Beyond looking at the NII and the underlying credit quality, there are some more qualitative factors at play that are directly related to a BDC's ability to source more attractive loans (those backing higher yielding and higher quality assets). Investors and advisors should know whether a fund is externally or internally managed and if it's the former, understand the fee structure and the nature of incentive fees. Moreover, particularly for externally managed funds, advisors need to have transparency into the managers' client relationships, and how these managers address potential conflicts of interest in their allocation of investment opportunities.
Importantly, for internally managed BDCs, investors will want to fully grasp the strength of the platform and how the managers source opportunities. Do they have the infrastructure to support consistent dealflow? Do they have a presence across the US, and do they maintain strategic relationships with regional banks? A robust platform can generate as many as 1,500 opportunities a year, of which the fund managers might select 30 to 50 of the best credits with the most appealing yields. Investors should also have a sense of whether dealflow is largely driven by private equity owned borrowers, a factor that can suppress the weighted average yield, while elevating the amount of company-level leverage for portfolios that are overweight in sponsor-backed transactions. Diversity by industry type is also critical, as those with significant investments in the energy space have discovered over the past 12 months.
Given the potential for impending interest rate increases, which we at Monroe still anticipate could occur later this year, we also expect to see those managers with a higher percentage of floating-rate debt to benefit from a rising interest rate environment, once LIBOR rates surpass LIBOR floors associated with most floating rate loan investments. This is all the more reason for investors and advisors to dig deep when it comes to analyzing the asset mix.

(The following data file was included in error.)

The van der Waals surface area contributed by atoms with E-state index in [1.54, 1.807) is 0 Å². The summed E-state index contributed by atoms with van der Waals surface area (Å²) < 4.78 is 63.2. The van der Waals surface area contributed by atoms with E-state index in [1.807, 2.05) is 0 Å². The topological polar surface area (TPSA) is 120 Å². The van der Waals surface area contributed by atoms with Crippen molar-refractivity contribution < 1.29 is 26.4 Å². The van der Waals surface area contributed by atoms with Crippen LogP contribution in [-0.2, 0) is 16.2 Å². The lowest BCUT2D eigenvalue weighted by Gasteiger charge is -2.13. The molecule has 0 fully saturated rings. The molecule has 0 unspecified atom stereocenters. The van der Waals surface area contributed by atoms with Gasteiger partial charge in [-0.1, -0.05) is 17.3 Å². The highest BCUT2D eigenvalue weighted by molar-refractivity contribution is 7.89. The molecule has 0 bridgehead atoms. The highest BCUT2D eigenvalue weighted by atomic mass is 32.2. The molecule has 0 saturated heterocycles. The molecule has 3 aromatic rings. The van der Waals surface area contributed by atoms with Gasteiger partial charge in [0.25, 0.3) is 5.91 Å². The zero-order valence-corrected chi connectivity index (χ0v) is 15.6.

As investors continue to chase yield, particularly if interest rates take a measured path higher, they won't want to lose sight of quality as a consideration. We actually anticipate that despite the growing strength of the U.S. economy, the BDC market will only become further bifurcated as those funds trading at discounts to their net asset values will face even an even higher bar when seeking to raise new funds. The better-performing BDCs- those with direct origination platforms and "credit-first" underwriting standards- should continue to attract new investors with steady earnings and consistent dividend levels, covered by NII.
Income investors in particular are generally seeking assets with strong risk-adjusted returns, and capital preservation is often a key consideration. So when a BDC is generating a dividend yield approaching 13% to 15%, it's more often than not the result of share price degradation. On the contrary, when dividend yields sit between 8% and 10% for BDCs whose NII dividend coverage well exceeds a one-to-one ratio, the market is either rewarding a track record of growth or revealing expectations for a future bump. It brings to mind Warren Buffett's famous adage that "Price is what you pay; value is what you get."
Disclosure: I/we have no positions in any stocks mentioned, and no plans to initiate any positions within the next 72 hours.
I wrote this article myself, and it expresses my own opinions. I am not receiving compensation for it. I have no business relationship with any company whose stock is mentioned in this article.
Additional disclosure: Aaron Peck is Chief Investment Officer and Chief Financial Officer of Monroe Capital Corporation (NASDAQ: [[MRCC]]), a BDC providing senior, unitranche, junior secured and subordinated debt financing and minority equity investments primarily to lower middle market companies in the U.S. and Canada. Monroe Capital Corp. is affiliated with Monroe Capital, LLC, a premier lender to the middle market.